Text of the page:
Soaring COVID rate prompts fresh fears in Germany


Germany’s COVID-19 incidence rate surged to over 150 for the first time since May on Monday, prompting concerns of a rampant fourth wave as the country wrestles with a change of government.

The number of new infections per 100,000 people over the past seven days reached 154.8, according to the Robert Koch Institute (RKI) health agency—up from 110.1 a week ago.

Outgoing chancellor Angela Merkel on Sunday called for swift measures to tackle the “very worrying” trend, stressing that Germany could not afford to wait until a new government is in place.

Merkel is due to step down as the German leader after 16 years in power, with three parties currently in talks to form the next government after an election in September.

The veteran leader also gave her backing to third “booster” jabs, saying Germany “must do something” to ensure they are widely available.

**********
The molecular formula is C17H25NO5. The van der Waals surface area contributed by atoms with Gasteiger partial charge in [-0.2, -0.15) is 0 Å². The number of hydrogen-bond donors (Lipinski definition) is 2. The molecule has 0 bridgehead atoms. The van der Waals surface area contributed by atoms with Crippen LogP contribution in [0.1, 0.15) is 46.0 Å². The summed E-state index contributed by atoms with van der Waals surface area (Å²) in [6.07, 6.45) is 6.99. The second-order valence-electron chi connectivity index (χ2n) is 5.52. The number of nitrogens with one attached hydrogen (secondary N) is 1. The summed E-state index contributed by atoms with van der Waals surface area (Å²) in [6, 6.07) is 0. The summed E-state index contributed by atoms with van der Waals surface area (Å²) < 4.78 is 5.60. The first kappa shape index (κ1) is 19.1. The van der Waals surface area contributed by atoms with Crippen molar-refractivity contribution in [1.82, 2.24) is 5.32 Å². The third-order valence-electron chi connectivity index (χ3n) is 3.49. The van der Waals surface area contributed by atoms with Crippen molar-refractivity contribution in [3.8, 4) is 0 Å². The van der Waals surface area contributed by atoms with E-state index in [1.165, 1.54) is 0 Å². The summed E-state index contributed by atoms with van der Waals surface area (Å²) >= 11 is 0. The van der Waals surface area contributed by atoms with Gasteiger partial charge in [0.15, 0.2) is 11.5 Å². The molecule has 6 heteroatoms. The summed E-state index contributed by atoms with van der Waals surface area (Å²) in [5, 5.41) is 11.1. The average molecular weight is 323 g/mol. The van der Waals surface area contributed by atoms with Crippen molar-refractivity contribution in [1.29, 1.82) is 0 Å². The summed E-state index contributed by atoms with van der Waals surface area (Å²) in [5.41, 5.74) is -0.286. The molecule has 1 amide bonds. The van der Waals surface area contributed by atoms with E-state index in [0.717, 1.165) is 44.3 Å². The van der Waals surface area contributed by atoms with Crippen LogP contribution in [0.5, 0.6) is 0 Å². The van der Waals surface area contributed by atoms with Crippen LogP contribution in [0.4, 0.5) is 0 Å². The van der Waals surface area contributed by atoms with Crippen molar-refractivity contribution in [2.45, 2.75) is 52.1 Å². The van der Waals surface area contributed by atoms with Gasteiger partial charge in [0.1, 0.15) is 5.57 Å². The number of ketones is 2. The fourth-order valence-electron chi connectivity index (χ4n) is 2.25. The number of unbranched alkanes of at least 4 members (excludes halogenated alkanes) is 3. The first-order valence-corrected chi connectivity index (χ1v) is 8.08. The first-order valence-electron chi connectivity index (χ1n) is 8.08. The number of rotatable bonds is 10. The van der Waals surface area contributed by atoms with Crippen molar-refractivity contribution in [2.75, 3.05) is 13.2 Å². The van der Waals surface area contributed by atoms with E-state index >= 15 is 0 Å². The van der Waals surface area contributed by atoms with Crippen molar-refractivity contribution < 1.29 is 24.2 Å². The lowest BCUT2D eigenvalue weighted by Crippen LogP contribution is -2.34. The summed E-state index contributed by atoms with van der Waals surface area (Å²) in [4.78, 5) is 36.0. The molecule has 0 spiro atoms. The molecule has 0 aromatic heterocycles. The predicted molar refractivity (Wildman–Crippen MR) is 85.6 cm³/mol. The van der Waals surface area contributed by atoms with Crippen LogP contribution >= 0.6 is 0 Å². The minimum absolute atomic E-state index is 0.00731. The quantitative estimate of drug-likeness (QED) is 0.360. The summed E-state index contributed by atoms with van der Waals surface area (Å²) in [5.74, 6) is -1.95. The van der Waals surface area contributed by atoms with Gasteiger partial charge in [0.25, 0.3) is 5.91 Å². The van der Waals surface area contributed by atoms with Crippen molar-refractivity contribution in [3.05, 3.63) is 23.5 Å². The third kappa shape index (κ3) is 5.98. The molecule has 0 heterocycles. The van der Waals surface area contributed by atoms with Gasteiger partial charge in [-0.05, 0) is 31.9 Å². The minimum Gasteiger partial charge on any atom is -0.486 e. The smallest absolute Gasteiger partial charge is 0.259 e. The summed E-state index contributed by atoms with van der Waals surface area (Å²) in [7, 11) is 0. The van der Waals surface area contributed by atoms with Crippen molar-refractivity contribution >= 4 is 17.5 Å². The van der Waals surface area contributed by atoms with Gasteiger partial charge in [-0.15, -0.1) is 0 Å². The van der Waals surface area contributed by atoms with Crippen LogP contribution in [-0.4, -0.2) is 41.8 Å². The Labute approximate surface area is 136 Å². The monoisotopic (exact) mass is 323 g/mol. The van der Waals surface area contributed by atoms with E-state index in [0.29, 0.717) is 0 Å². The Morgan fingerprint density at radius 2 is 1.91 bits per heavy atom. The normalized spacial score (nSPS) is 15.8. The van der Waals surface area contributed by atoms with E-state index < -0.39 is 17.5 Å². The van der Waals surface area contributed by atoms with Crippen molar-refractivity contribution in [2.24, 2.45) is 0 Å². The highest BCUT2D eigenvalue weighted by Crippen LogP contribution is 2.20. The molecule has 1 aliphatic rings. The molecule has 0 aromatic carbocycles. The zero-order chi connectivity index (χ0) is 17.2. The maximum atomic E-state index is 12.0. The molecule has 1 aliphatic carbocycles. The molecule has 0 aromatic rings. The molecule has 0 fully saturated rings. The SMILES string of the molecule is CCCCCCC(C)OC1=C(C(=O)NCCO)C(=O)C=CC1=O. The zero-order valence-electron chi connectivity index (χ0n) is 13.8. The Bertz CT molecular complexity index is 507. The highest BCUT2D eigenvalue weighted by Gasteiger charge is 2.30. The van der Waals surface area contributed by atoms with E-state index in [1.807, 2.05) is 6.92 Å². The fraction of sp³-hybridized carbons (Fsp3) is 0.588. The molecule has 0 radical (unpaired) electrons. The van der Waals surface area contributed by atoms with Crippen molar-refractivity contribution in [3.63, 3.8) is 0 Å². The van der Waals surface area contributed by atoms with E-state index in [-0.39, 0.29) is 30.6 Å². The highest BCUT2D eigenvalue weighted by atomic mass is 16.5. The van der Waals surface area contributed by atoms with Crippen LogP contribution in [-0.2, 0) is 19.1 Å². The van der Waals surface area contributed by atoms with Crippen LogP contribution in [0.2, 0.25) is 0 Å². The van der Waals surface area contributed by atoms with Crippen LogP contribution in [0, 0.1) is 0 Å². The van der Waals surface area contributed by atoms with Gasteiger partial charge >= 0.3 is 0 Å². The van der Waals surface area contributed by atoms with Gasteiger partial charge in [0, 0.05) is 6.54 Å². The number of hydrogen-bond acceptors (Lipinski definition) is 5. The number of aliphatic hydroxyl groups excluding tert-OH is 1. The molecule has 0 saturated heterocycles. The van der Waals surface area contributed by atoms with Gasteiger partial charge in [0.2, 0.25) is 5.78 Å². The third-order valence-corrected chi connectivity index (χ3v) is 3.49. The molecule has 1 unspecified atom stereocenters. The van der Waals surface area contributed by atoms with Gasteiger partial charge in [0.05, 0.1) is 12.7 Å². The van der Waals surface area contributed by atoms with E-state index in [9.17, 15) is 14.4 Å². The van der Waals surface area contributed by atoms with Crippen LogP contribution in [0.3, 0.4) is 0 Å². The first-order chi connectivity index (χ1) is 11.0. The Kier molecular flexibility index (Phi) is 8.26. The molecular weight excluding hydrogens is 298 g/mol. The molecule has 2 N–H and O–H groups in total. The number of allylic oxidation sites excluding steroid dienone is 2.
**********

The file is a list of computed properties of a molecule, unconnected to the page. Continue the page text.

But with just 66.7 percent of the population fully inoculated, around a third of Germans are yet to have a jab at all.

In a Forsa survey carried out for the health ministry and published Thursday, 65 percent of unvaccinated respondents declared there was “no way” they would take a COVID jab and 23 percent were “reluctant”.

At the same time, health professionals have reported a new influx of infected people into hospital, mostly unvaccinated.

Merkel defended the right not to be vaccinated in an interview with the Frankfurter Allgemeine newspaper on Sunday but admitted at being “very saddened” that as many as three million Germans aged over 60 have still not had the jab.

Social Democrat Olaf Scholz, the likely next chancellor, said Sunday that Germany must do what was necessary “to ensure that we keep the pandemic under control”.

However, he also said that in a country where a large number of people have been vaccinated, it is no longer possible to respond with strict measures such as lockdowns.

Scholz’s party has said it aims to have a new government in place by early December, leaving the country in a kind of political limbo as it confronts the surge in new cases. Merkel will remain in power in the meantime but only as caretaker chancellor.

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